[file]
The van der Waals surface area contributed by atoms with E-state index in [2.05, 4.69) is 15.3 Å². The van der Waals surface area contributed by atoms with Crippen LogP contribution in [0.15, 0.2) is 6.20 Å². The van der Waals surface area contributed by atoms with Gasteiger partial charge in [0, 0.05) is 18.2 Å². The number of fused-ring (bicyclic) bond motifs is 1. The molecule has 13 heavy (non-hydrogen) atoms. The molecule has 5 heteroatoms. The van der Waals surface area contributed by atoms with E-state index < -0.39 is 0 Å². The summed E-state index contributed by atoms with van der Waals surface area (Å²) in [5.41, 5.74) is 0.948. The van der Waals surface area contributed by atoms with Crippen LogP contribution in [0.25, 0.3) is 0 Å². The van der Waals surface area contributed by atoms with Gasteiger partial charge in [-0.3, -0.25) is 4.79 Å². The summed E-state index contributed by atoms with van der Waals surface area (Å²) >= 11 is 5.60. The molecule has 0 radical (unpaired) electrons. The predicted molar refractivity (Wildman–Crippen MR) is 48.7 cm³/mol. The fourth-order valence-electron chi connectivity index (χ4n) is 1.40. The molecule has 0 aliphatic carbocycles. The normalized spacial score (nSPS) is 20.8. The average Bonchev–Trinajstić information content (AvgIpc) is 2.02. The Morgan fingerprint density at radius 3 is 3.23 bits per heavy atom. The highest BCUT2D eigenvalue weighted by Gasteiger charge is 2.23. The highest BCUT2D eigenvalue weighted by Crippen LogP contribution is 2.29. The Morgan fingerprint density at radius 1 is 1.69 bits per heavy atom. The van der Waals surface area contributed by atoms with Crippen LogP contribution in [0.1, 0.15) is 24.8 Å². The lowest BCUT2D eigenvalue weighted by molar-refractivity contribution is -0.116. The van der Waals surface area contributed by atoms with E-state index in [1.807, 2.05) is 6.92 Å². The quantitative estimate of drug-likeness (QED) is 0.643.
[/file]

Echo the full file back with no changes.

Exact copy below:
The van der Waals surface area contributed by atoms with E-state index in [2.05, 4.69) is 15.3 Å². The van der Waals surface area contributed by atoms with Crippen LogP contribution in [0.15, 0.2) is 6.20 Å². The van der Waals surface area contributed by atoms with Gasteiger partial charge in [0, 0.05) is 18.2 Å². The number of fused-ring (bicyclic) bond motifs is 1. The molecule has 13 heavy (non-hydrogen) atoms. The molecule has 5 heteroatoms. The van der Waals surface area contributed by atoms with E-state index < -0.39 is 0 Å². The summed E-state index contributed by atoms with van der Waals surface area (Å²) in [5.41, 5.74) is 0.948. The van der Waals surface area contributed by atoms with Crippen LogP contribution in [0.25, 0.3) is 0 Å². The van der Waals surface area contributed by atoms with Gasteiger partial charge in [-0.3, -0.25) is 4.79 Å². The summed E-state index contributed by atoms with van der Waals surface area (Å²) >= 11 is 5.60. The molecule has 0 radical (unpaired) electrons. The predicted molar refractivity (Wildman–Crippen MR) is 48.7 cm³/mol. The fourth-order valence-electron chi connectivity index (χ4n) is 1.40. The molecule has 0 aliphatic carbocycles. The normalized spacial score (nSPS) is 20.8. The average Bonchev–Trinajstić information content (AvgIpc) is 2.02. The Morgan fingerprint density at radius 3 is 3.23 bits per heavy atom. The highest BCUT2D eigenvalue weighted by Gasteiger charge is 2.23. The highest BCUT2D eigenvalue weighted by Crippen LogP contribution is 2.29. The Morgan fingerprint density at radius 1 is 1.69 bits per heavy atom. The van der Waals surface area contributed by atoms with Crippen LogP contribution in [0.1, 0.15) is 24.8 Å². The lowest BCUT2D eigenvalue weighted by molar-refractivity contribution is -0.116. The van der Waals surface area contributed by atoms with E-state index in [1.807, 2.05) is 6.92 Å². The quantitative estimate of drug-likeness (QED) is 0.643.